“On the tenth day of Christmas, my true love gave to me, ten lords a-leaping ...”
By now, the holiday hoopla has died down. The banks have reopened, the post office is delivering the mail again (along with the bills for those once-a-year expenses incurred in the past month), and everybody has schlepped back to work. Life is returning to what passes for normal.
And yet, the true Christmas is not yet complete.
Meanwhile, both the Eastern and Western churches remember the French shepherd girl Saint Genevieve, who lived in the mid- and late- fifth century. Her sanctity was noted at a very early age by Saint Germanus, bishop of Auxerre, who consecrated her to God at the age of seven. Genevieve is patroness of the city of Paris, which has been saved through her intercession more than once, the first time from her contemporary, Attila the Hun.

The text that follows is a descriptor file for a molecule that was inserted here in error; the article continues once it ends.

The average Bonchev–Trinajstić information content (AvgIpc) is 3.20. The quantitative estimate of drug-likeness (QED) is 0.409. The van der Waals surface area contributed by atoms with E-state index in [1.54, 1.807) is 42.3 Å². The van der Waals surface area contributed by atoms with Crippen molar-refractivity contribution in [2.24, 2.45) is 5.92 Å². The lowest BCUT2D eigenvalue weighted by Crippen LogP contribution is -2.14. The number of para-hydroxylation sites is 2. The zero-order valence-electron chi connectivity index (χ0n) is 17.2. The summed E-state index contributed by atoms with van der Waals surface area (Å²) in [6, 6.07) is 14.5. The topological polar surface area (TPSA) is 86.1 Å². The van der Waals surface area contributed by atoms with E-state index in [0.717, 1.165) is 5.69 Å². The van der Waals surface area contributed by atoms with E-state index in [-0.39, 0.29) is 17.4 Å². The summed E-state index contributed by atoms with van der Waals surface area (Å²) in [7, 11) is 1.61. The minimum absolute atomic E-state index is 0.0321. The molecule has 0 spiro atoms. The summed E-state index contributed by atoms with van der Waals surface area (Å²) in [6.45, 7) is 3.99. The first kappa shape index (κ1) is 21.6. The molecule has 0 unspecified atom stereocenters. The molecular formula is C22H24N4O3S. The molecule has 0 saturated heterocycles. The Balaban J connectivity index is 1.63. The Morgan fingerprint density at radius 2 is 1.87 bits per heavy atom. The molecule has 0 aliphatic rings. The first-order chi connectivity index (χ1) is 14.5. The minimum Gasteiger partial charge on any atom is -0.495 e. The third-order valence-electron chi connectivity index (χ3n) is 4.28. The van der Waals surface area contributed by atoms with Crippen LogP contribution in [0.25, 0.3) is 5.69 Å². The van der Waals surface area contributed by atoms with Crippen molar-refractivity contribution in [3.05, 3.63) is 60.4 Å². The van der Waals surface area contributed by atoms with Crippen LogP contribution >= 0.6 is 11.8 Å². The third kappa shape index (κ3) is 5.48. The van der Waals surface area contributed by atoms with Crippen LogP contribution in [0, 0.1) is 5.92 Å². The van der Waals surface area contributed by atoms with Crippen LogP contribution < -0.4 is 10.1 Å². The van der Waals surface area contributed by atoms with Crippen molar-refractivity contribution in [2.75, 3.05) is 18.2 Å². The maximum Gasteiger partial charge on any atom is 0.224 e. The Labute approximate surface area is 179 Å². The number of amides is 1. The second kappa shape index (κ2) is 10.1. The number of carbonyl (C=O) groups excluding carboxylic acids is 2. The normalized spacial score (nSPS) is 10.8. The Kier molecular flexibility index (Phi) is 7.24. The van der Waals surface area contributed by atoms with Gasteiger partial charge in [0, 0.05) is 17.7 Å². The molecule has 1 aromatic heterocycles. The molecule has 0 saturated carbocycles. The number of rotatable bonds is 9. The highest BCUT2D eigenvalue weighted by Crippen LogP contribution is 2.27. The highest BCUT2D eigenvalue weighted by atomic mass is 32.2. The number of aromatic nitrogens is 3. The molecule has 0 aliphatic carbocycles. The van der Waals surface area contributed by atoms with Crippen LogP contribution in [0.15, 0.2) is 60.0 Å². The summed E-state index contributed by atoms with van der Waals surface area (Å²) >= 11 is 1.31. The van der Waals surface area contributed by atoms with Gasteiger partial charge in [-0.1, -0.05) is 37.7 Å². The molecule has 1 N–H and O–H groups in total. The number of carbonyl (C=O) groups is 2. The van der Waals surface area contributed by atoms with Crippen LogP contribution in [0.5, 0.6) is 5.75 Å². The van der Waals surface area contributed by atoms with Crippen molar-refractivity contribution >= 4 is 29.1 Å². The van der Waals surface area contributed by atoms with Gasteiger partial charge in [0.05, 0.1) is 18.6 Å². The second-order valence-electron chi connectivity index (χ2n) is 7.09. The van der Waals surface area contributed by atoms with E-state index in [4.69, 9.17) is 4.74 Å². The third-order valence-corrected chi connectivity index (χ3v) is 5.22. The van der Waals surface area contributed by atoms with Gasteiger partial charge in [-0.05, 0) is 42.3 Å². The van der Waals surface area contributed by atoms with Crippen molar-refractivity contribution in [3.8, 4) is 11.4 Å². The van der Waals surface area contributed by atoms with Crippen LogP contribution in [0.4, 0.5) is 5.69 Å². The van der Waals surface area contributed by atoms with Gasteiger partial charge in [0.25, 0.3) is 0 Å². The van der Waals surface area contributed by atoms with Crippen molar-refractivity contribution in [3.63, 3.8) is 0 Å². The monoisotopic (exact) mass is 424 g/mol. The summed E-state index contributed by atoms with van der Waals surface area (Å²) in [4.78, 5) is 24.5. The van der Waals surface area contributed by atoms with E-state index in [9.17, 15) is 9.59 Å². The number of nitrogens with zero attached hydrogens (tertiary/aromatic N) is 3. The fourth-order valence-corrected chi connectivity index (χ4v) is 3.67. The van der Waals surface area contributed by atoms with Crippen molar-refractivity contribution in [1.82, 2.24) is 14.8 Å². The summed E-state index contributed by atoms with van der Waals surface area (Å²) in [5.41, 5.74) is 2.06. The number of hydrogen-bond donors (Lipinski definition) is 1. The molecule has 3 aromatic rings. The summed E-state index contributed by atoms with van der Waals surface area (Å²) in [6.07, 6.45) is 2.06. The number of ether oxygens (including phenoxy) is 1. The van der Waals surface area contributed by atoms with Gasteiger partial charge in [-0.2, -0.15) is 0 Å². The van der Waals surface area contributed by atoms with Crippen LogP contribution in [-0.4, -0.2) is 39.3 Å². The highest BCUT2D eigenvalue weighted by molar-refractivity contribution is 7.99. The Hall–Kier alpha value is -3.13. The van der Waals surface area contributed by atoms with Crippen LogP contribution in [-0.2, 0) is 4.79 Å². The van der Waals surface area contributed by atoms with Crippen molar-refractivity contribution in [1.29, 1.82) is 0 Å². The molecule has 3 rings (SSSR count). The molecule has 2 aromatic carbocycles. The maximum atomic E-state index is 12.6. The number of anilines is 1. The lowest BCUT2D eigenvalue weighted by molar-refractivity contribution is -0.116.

Not too shabby.
POSTSCRIPT: For some reason, this particular commemoration has been shown to be rather popular in this venue during past years. Don't ask me why.